Stephen Bush argued in the New Statesman recently, with back-handed flattery, that my analysis of British politics based around diverging value blocs – crudely, liberals versus social conservatives – led to the Tories’ poor election result.
Bush claims that by turning her back on David Cameron’s social liberalism, and playing so hard for Brexit voters, Theresa May ended up losing the small majority that she inherited from him.
There is something in this, but to make his point Bush has to caricature my theory and May’s rejection of social liberalism.
What is my theory? In my book The Road to Somewhere I talk about the “Anywhere” value bloc (about 25 per cent of the population) who tend to be well educated and mobile, value openness and autonomy and surf social change comfortably. On the other hand, there is a bigger “Somewhere” bloc (about half the population) who are more rooted and less well educated, value security and familiarity and group attachments, and find much about the modern world discomforting.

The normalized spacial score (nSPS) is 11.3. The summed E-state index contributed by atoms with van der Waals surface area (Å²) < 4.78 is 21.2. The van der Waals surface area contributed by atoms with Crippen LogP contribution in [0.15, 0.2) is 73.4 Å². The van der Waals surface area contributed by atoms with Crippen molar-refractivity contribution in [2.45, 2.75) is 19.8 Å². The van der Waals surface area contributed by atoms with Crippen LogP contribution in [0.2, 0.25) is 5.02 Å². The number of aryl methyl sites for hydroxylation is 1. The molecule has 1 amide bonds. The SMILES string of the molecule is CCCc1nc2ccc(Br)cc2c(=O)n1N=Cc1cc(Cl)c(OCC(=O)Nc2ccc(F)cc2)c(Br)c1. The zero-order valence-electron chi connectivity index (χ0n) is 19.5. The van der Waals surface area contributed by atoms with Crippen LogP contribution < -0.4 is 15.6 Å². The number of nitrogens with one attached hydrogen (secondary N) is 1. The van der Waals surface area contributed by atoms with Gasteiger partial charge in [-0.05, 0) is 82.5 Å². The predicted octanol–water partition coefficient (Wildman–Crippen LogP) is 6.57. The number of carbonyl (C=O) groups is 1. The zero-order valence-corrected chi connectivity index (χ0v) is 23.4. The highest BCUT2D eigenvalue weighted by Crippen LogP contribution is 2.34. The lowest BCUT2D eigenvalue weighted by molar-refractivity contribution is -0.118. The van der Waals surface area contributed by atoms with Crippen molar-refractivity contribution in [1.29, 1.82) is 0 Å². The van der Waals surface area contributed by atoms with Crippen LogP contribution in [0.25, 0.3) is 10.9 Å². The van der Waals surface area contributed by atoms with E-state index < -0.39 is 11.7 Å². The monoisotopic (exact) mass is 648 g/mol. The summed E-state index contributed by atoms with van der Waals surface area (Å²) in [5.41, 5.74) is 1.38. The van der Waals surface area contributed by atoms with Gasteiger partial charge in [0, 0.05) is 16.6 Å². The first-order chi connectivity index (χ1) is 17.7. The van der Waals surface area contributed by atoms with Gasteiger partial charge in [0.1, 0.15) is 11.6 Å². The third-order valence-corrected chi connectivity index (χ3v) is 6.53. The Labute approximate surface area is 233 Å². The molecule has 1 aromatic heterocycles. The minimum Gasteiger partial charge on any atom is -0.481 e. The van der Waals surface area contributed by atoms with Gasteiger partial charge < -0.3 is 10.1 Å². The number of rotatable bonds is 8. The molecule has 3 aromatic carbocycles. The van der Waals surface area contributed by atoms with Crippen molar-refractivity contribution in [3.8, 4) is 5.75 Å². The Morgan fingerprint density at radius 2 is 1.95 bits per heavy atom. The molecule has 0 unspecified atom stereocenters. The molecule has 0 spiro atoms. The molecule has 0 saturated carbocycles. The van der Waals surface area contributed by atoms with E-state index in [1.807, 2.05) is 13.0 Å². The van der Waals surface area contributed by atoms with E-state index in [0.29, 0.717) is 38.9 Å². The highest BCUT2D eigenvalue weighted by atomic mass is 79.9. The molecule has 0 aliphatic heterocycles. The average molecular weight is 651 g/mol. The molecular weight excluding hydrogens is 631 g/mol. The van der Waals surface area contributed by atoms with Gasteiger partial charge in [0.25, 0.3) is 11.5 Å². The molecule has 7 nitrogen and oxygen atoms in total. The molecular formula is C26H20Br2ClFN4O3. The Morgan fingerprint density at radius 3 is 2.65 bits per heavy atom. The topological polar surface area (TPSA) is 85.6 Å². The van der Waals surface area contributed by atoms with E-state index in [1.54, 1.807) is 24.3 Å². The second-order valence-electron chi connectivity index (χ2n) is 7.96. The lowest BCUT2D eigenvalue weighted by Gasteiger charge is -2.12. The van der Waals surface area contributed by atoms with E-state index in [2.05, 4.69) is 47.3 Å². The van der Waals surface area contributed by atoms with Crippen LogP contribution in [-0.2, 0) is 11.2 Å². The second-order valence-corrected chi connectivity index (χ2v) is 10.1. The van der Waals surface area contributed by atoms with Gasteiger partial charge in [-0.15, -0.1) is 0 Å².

Bush describes Anywheres as “global citizens”. Such people, who might identify as European before British and have post-national, universalist values, do exist. They are the people May was aiming at when she said “if you are a citizen of the world you are a citizen of nowhere”, but they are, at most, five per cent of the population, a small sub-set of the broader liberal Anywhere bloc.
In her “citizen of the world” speech, May was not having a tilt at the wider liberalisation of British society represented by the Anywhere consensus, and accepted by most Somewheres too. Indeed, she has herself been an agent of that liberalisation both in her famous “nasty party” speech and in more recent times as both Home Secretary and Prime Minister with her emphasis on race and gender equality.
How to continue reading…
This article appears in the Catholic Herald magazine - to read it in full subscribe to our digital edition from just 30p a week
The Catholic Herald is your essential weekly guide to the Catholic world; latest news, incisive opinion, expert analysis and spiritual reflection